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Three millages may be on ballot next year
The final 2011 report from the Kent County Millage Subcommittee said there is a potential for three millages to be on the ballot next year.
One could be for the parks system, and another for the Purchase of Development Rights program the county relies on to preserve farmland. A third could be for a renewal of the Senior Services millage that expires Dec. 31, 2013.
Possible millage amounts weren’t assigned to the parks and PDR millages. The senior millage is 0.3244 mills, and it levied $6.4 million for a wide variety of services to be performed in 2012.
There are five election dates available next year, starting with Feb. 8. For a millage to be on the ballot then, a proposal would have to be filed with the Kent County Clerk’s Office by Dec. 20.
Other potential millages that may be considered down the road are for the John Ball Zoo, possibly in 2014, the Early Childhood Initiative, possibly in 2013 or 2014, and a countywide transportation system, which wasn’t assigned a possible ballot year.
There is one potential millage that would not need voter approval. A majority of county commissioners could levy it because it would be for less than 1/10th of a mill at 0.01 mills. It also would be exempt from the 1978 Headlee Amendment, because the 1899 state statute that set the millage-amount standard preceded the amendment. But it wouldn’t be exempt from capture by the tax-increment financing authorities in the county, such as a downtown development authority.
Revenue from the millage would be dedicated to helping military veterans in need, and the county’s Veteran’s Affairs Committee has made an official request for the commission to levy it. Commissioners Harold Mast, Candace Chivis, Stan Ponstein and Bill Hirsch have said they support such a millage, while Commissioner and Finance Committee Chairman Harold Voorhees said it would be considered next year.
The county currently has property-tax millages for general operations, for corrections and detention, and for senior services. The county’s general operating millage is 4.2803 mills, which is 71st of 83 counties. The county’s total millage levy, which adds the correction and senior millage amounts to the general operating millage, is 5.394 mills. It ranks 77th of the state’s 83 counties and is the seventh lowest in the state. The average total millage levy for counties in Michigan is 7.421 mills, more than 2 mills higher than Kent’s total.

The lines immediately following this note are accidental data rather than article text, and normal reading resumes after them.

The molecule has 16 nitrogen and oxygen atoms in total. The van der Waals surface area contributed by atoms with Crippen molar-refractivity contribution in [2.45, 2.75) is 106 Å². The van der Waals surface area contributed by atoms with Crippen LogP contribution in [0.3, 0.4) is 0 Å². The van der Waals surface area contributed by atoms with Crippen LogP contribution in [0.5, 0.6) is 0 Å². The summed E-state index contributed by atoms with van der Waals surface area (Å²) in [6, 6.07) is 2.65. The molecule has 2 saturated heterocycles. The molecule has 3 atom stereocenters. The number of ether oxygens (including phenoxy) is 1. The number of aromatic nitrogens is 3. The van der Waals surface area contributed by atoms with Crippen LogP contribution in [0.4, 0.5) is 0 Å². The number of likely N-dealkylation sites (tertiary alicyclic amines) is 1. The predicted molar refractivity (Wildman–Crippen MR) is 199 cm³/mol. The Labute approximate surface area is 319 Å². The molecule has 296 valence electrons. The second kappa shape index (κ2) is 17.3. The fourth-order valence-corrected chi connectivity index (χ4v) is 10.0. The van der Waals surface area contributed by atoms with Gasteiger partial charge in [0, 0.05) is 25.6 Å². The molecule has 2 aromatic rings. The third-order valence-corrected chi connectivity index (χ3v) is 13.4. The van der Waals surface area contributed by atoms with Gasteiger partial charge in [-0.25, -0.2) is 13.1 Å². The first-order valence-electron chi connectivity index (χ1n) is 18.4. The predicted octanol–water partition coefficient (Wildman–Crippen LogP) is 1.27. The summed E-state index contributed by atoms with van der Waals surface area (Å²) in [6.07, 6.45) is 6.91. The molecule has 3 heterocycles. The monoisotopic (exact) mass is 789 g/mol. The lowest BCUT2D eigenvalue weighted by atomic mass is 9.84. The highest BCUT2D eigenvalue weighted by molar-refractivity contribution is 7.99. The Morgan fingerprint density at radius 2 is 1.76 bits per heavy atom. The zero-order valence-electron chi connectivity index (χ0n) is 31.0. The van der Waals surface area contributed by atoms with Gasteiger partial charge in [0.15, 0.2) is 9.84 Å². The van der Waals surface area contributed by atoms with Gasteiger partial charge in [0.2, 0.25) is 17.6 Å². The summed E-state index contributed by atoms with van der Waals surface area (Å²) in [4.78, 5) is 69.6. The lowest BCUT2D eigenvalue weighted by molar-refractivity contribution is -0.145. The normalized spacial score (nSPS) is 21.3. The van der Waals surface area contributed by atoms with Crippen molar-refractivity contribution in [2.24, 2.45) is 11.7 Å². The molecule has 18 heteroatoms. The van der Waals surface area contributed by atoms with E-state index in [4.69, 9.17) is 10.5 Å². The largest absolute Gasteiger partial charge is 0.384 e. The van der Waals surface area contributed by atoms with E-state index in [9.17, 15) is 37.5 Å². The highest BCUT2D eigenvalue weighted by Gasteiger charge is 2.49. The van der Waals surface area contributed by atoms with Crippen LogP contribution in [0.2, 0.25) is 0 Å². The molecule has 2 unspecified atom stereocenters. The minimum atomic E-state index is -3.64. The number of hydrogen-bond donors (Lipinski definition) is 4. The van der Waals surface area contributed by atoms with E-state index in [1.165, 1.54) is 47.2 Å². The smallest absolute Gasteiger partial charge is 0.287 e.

Ponstein joined Commissioners Dick Bulkowski, Shana Shroll, Dick Vander Molen and Michael Wawee on the millage subcommittee. The panel will continue to meet next year, but with a slightly different lineup: two Finance Committee members will join three from the Legislative Committee. This past year the subcommittee had one member from the Finance Committee, namely Vander Molen, while the other four were from the Legislative Committee. Vander Molen chaired the group.
“This is the final report for 2011,” said Daryl Delabbio, county administrator and controller. “We’ll be updating it.”
The county’s Executive Committee learned that the Kent County Family and Children’s Coordinating Council is putting together a broad-based coalition to create a collective countywide strategy to improve health, education and social outcomes for families and children. In short, it’s a services-sharing effort that will create a human-services dashboard to measure progress.
“We want to have a further collective impact on families and children. We want to create a human-services dashboard,” said Wayman Britt, assistant county administrator. “We don’t own it.”
The estimated budget for the effort is $300,000, which is targeted to come from grants. The effort is projected to get under way in January.
“We’re not changing the bar at the macro level. We’re working at the micro level,” said Matthew Van Zetten, an administration analyst for the county. “One of the goals we would have is getting actual data on the outcomes.”